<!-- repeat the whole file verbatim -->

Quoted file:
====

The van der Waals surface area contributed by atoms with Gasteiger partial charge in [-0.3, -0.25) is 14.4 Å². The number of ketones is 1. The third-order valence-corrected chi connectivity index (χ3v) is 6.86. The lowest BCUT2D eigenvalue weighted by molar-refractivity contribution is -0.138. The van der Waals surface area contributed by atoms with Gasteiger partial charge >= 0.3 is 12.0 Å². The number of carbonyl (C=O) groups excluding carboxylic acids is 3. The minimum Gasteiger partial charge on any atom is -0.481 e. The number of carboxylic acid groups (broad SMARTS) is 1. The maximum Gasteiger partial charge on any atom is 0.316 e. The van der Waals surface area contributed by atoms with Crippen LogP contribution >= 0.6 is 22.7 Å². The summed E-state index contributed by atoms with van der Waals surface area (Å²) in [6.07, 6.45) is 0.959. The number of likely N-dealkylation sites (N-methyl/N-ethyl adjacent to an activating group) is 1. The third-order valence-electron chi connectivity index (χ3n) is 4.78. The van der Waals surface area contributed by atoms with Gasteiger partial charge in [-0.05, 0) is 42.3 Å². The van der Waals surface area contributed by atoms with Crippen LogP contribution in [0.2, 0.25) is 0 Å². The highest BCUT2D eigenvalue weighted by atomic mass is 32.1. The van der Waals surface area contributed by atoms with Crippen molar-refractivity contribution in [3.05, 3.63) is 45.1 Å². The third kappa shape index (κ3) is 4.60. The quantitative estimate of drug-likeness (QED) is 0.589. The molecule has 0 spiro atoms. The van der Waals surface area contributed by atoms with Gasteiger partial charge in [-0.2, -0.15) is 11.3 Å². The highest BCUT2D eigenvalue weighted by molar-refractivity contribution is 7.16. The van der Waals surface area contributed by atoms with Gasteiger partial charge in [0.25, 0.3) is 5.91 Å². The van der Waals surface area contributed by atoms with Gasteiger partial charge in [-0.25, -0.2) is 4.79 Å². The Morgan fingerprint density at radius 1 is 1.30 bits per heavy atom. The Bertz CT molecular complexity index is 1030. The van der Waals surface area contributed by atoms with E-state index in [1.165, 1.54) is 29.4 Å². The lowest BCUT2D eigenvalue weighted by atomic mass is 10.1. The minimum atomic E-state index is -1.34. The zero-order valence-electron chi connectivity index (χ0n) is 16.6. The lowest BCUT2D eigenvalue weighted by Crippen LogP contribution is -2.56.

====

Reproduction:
The van der Waals surface area contributed by atoms with Gasteiger partial charge in [-0.3, -0.25) is 14.4 Å². The number of ketones is 1. The third-order valence-corrected chi connectivity index (χ3v) is 6.86. The lowest BCUT2D eigenvalue weighted by molar-refractivity contribution is -0.138. The van der Waals surface area contributed by atoms with Gasteiger partial charge >= 0.3 is 12.0 Å². The number of carbonyl (C=O) groups excluding carboxylic acids is 3. The minimum Gasteiger partial charge on any atom is -0.481 e. The number of carboxylic acid groups (broad SMARTS) is 1. The maximum Gasteiger partial charge on any atom is 0.316 e. The van der Waals surface area contributed by atoms with Crippen LogP contribution >= 0.6 is 22.7 Å². The summed E-state index contributed by atoms with van der Waals surface area (Å²) in [6.07, 6.45) is 0.959. The number of likely N-dealkylation sites (N-methyl/N-ethyl adjacent to an activating group) is 1. The third-order valence-electron chi connectivity index (χ3n) is 4.78. The van der Waals surface area contributed by atoms with Gasteiger partial charge in [-0.05, 0) is 42.3 Å². The van der Waals surface area contributed by atoms with Crippen LogP contribution in [0.2, 0.25) is 0 Å². The highest BCUT2D eigenvalue weighted by atomic mass is 32.1. The van der Waals surface area contributed by atoms with Crippen molar-refractivity contribution in [3.05, 3.63) is 45.1 Å². The third kappa shape index (κ3) is 4.60. The quantitative estimate of drug-likeness (QED) is 0.589. The molecule has 0 spiro atoms. The van der Waals surface area contributed by atoms with Gasteiger partial charge in [-0.2, -0.15) is 11.3 Å². The highest BCUT2D eigenvalue weighted by molar-refractivity contribution is 7.16. The van der Waals surface area contributed by atoms with Gasteiger partial charge in [0.25, 0.3) is 5.91 Å². The van der Waals surface area contributed by atoms with Gasteiger partial charge in [-0.25, -0.2) is 4.79 Å². The Morgan fingerprint density at radius 1 is 1.30 bits per heavy atom. The Bertz CT molecular complexity index is 1030. The van der Waals surface area contributed by atoms with E-state index in [1.165, 1.54) is 29.4 Å². The lowest BCUT2D eigenvalue weighted by atomic mass is 10.1. The minimum atomic E-state index is -1.34. The zero-order valence-electron chi connectivity index (χ0n) is 16.6. The lowest BCUT2D eigenvalue weighted by Crippen LogP contribution is -2.56.